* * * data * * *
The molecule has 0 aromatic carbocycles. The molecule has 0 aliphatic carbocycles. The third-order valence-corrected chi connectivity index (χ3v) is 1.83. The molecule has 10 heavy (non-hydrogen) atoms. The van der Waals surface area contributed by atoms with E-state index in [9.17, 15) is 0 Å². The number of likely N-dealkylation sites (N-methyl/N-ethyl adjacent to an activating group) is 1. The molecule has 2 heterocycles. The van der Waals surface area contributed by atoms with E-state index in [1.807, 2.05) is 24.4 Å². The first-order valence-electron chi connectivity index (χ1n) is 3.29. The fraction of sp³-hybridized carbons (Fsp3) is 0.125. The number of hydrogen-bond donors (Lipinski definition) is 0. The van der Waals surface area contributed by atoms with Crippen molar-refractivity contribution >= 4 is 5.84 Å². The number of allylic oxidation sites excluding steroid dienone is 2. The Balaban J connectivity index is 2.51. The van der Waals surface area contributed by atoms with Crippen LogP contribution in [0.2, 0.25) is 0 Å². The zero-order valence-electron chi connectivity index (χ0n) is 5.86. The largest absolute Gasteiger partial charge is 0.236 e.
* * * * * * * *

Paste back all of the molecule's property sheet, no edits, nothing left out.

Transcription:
The molecule has 0 aromatic carbocycles. The molecule has 0 aliphatic carbocycles. The third-order valence-corrected chi connectivity index (χ3v) is 1.83. The molecule has 10 heavy (non-hydrogen) atoms. The van der Waals surface area contributed by atoms with E-state index in [9.17, 15) is 0 Å². The number of likely N-dealkylation sites (N-methyl/N-ethyl adjacent to an activating group) is 1. The molecule has 2 heterocycles. The van der Waals surface area contributed by atoms with E-state index in [1.807, 2.05) is 24.4 Å². The first-order valence-electron chi connectivity index (χ1n) is 3.29. The fraction of sp³-hybridized carbons (Fsp3) is 0.125. The number of hydrogen-bond donors (Lipinski definition) is 0. The van der Waals surface area contributed by atoms with Crippen molar-refractivity contribution >= 4 is 5.84 Å². The number of allylic oxidation sites excluding steroid dienone is 2. The Balaban J connectivity index is 2.51. The van der Waals surface area contributed by atoms with Crippen LogP contribution in [0.2, 0.25) is 0 Å². The zero-order valence-electron chi connectivity index (χ0n) is 5.86. The largest absolute Gasteiger partial charge is 0.236 e.